New government and new approach

The arms contracts with South Korea were initiated by the then Minister of Defence Mariusz Blaszczak. It should be mentioned that at that time the opposition criticized the decisions of the Ministry of Defence for uncontrolled and ill-considered purchases with the omission of tenders and consultations with the opposition.

The current head of the Ministry of Defense, Władysław Kosiniak-Kamysz, will most likely take a different approach to mass arms contracts. “Agreements with the South Korean industry will be reviewed at the Ministry of Defence, and, where possible, orders for equipment and weapons will also be placed in the Polish Arms Industry,” Minister Kosiniak – Kamysz said in an interview with Radio Zet.

Most likely this doesn’t mean that Poland will withdraw from the deals with Korea, but the new team at the Defence Ministry will have to take a closer look at the agreements.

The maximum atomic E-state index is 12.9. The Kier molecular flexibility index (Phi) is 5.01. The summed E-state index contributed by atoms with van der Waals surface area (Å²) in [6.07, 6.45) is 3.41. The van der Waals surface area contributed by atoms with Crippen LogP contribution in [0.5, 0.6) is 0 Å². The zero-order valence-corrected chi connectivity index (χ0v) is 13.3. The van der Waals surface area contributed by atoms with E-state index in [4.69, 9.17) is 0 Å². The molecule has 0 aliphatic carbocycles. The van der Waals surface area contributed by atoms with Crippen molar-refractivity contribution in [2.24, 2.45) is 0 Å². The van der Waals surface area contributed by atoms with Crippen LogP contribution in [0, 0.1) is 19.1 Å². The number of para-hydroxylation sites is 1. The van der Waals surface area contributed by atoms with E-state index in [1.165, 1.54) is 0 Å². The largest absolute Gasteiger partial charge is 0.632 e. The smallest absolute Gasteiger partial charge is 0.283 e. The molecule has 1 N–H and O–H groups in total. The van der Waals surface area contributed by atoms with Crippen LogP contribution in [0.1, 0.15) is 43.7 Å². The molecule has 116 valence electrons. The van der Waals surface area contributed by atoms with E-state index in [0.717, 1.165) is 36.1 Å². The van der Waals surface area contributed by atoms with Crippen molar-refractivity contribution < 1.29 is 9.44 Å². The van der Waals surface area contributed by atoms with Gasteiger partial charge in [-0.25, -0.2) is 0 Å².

We need to modernize the army, but it has to make sense

There is no doubt that due to the threat from Russia, it is necessary to speed up the armament, but the exclusion of the then opposition from the talks on issues as important as long-term arms contracts was not a reasonable solution and could expose Poland to delays in deliveries after the government change. It may turn out that part of the contracts will be “cut” or the state budget may simply not have enough money to finance purchases, since the total value of all contracts will amount to several tens of billions of zlotys.

Nevertheless, the K2 tanks will undoubtedly be a significant reinforcement for the Polish army, especially that they will replace the outdated Soviet T-72s, which were mostly sent to Ukraine. The choice of South Korea as one of the main arms suppliers is also justified by the fact that the industry there is willing to share know-how and is capable of technology transfer, which will certainly be very helpful for the Polish armament industry.